The Real Economy

Is the U.S. going broke? Not remotely.

Jul 06, 2023

Key takeaways

It’s common to hear the U.S. is going broke and cannot afford its spending.

But U.S. finances are relatively healthy within compared to total assets.

Total government debt comprises about 23% of total nonfinancial assets of $143.6 trillion—a manageable amount.

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It is common to hear that the United States is broke and cannot afford to continue spending and borrowing at its current pace.

Indeed, that was the argument put forward by some to justify the fourth debt ceiling standoff over the past 12 years. 

While one can make a credible argument to pull back on government spending during a time of inflation, it is simply not true that the U.S. is on the verge of a debt and deficit crisis.

In contrast, the financial health of the United States is relatively healthy within the context of the total value of U.S. assets.

A much different picture appears once one looks at the underlying asset base of the private and public economy.

The total debt of U.S. governments (federal, state and local) is $33.6 trillion, with the federal portion accounting for $31.4 trillion. At first glance, that figure underscores the argument to cut back on spending and the need for a periodic crisis to create the conditions for spending restraint.

But once you consider that figure within the context of the total economy, you obtain a very different outcome.

Total government debt comprises about 23% of total nonfinancial assets of $143.6 trillion. That implies that the U.S. economy—despite large nominal private and public debt—sits on an asset base four times larger and an economy that generated a nominal gross domestic product of $26.4 trillion through the first quarter of this year alone.

When viewed within that context, as well as the annual growth of GDP, $33.6 trillion in government debt, as high as it seems, is manageable.

The plain fact is that the U.S. regularly issues Treasury notes that generate strong domestic and global demand. Investors and other countries line up to purchase U.S. securities.

Not only does that unmask the flawed arguments that look to justify a standoff over raising the nation’s debt ceiling, but it also illustrates the risk around even a technical default on just a part of the roughly $31 trillion American fixed income market.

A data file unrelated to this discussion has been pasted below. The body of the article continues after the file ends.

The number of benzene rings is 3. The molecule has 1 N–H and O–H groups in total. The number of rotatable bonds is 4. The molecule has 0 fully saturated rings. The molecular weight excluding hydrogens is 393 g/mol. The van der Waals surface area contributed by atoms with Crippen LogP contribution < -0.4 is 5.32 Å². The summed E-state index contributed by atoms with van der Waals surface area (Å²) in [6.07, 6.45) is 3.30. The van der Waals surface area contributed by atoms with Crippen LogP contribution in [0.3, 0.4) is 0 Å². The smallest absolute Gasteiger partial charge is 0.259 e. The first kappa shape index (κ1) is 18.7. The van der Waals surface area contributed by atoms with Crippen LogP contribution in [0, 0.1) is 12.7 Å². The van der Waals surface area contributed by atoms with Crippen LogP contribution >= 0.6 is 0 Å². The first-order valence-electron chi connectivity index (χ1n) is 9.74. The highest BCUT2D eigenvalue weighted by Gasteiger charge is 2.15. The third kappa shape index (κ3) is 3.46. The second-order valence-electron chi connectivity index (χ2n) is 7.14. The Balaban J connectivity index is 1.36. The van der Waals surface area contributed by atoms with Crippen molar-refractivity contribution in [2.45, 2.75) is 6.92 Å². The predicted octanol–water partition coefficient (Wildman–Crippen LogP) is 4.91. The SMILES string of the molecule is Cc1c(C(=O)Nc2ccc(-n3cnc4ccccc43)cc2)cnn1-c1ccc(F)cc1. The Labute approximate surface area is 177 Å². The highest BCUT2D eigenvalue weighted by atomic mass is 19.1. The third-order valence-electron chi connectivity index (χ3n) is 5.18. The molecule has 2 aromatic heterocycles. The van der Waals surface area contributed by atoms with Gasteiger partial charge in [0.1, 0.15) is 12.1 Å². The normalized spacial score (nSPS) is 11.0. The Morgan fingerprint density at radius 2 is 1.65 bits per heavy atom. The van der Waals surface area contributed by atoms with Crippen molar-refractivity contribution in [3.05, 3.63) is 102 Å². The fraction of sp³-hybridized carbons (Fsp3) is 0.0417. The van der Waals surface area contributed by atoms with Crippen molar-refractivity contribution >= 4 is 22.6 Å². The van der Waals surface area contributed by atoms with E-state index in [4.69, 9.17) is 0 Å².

That’s not to say we should ignore government policy or the mismanagement of government finances. In fact, using fiscal policy, whether higher taxes or lower spending, to cool off the economy during a period of elevated inflation is entirely reasonable, but even today, that’s not being used. 

Total U.S. nonfinancial assets and total government debt

Is a recession on the horizon? Read more perspectives on economic headwinds facing the middle market from RSM US. 

Economic and financial shocks

It is particularly important to note the long-term consequences to the economy and society of creating conditions in which another financial crisis occurs.

The 1928 stock market crash became a bank run, and then came the Great Depression. High-risk mortgage securitization eventually brought down financial centers across the globe and created the Great Recession.

Government finances were still dealing with the consequences of additional unfunded spending when the pandemic brought on another shock to the global economy.

There have been two jumps in government debt relative to nonfinancial assets since 1980.

The first jump started in the 1980s during a period of high military spending, tax cuts and in an era in which growth averaged 3.5%.

Total government debt*

Then an era with increased revenues followed, resulting from the 1990s tech boom and a jump in productivity, causing a period of strong tax revenues, balanced budgets and fiscal surpluses.

The Great Recession and the slow recovery after the 2008 financial crisis caused the second jump in government debt relative to nonfinancial assets.

It is also important to note that the economic recovery that followed the financial crisis was slower than it would have been otherwise because of fiscal austerity caused in part by the 2011 debt ceiling agreement. 

U.S. government finances have improved compared to total nonfinancial assets.

The budget and deficit spending

U.S. government finances have improved compared to total nonfinancial assets. And in terms of the budget, expenditures have been receding as the pandemic income assistance programs ended and the economy went into overdrive.

Government deficit spending*

Tax revenues have increased along with higher rates of employment and higher wages for low-income workers. The data presented here should serve as a potent counterweight to the notion that the U.S. is on the verge of debt and deficit crises or can no longer finance its operations in the open global market. 

The American economy is not on the verge of a systemic crisis because of government debt.

But as long as a debt ceiling exists, there is always the chance of a miscalculation on one part of the political authority that will plunge the United States into default and a financial crisis.

The debt ceiling is a relic of the past that should be put to sleep. Permanently.

RSM contributors

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